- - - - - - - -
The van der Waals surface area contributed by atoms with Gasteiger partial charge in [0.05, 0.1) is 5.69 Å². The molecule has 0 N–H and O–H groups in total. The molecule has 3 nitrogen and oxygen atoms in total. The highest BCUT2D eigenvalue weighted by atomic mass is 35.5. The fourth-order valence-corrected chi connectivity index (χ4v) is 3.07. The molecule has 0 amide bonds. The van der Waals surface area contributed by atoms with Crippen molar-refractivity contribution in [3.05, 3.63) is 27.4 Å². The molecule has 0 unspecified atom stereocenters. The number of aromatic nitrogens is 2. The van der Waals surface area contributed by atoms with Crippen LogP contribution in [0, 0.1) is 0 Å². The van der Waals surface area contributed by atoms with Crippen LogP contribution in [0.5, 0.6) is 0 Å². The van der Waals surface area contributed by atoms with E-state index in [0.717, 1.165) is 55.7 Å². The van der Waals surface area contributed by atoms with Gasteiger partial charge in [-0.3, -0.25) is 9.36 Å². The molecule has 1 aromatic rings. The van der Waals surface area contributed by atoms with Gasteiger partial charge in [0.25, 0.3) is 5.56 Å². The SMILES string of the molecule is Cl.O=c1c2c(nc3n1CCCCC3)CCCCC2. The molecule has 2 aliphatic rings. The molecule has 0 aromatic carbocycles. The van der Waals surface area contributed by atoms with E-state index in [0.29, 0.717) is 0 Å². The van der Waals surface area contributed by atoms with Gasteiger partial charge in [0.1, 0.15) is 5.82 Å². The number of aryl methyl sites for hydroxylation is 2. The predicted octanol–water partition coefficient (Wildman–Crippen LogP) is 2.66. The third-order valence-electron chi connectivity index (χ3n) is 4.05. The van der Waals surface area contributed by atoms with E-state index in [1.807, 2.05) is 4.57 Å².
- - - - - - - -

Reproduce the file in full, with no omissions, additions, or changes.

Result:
The van der Waals surface area contributed by atoms with Gasteiger partial charge in [0.05, 0.1) is 5.69 Å². The molecule has 0 N–H and O–H groups in total. The molecule has 3 nitrogen and oxygen atoms in total. The highest BCUT2D eigenvalue weighted by atomic mass is 35.5. The fourth-order valence-corrected chi connectivity index (χ4v) is 3.07. The molecule has 0 amide bonds. The van der Waals surface area contributed by atoms with Crippen molar-refractivity contribution in [3.05, 3.63) is 27.4 Å². The molecule has 0 unspecified atom stereocenters. The number of aromatic nitrogens is 2. The van der Waals surface area contributed by atoms with Crippen LogP contribution in [0, 0.1) is 0 Å². The van der Waals surface area contributed by atoms with Crippen LogP contribution in [0.5, 0.6) is 0 Å². The van der Waals surface area contributed by atoms with E-state index in [0.717, 1.165) is 55.7 Å². The van der Waals surface area contributed by atoms with Gasteiger partial charge in [-0.3, -0.25) is 9.36 Å². The molecule has 1 aromatic rings. The van der Waals surface area contributed by atoms with Gasteiger partial charge in [0.25, 0.3) is 5.56 Å². The SMILES string of the molecule is Cl.O=c1c2c(nc3n1CCCCC3)CCCCC2. The molecule has 2 aliphatic rings. The molecule has 0 aromatic carbocycles. The van der Waals surface area contributed by atoms with E-state index in [0.29, 0.717) is 0 Å². The van der Waals surface area contributed by atoms with Gasteiger partial charge in [0.1, 0.15) is 5.82 Å². The number of aryl methyl sites for hydroxylation is 2. The predicted octanol–water partition coefficient (Wildman–Crippen LogP) is 2.66. The third-order valence-electron chi connectivity index (χ3n) is 4.05. The van der Waals surface area contributed by atoms with E-state index in [1.807, 2.05) is 4.57 Å².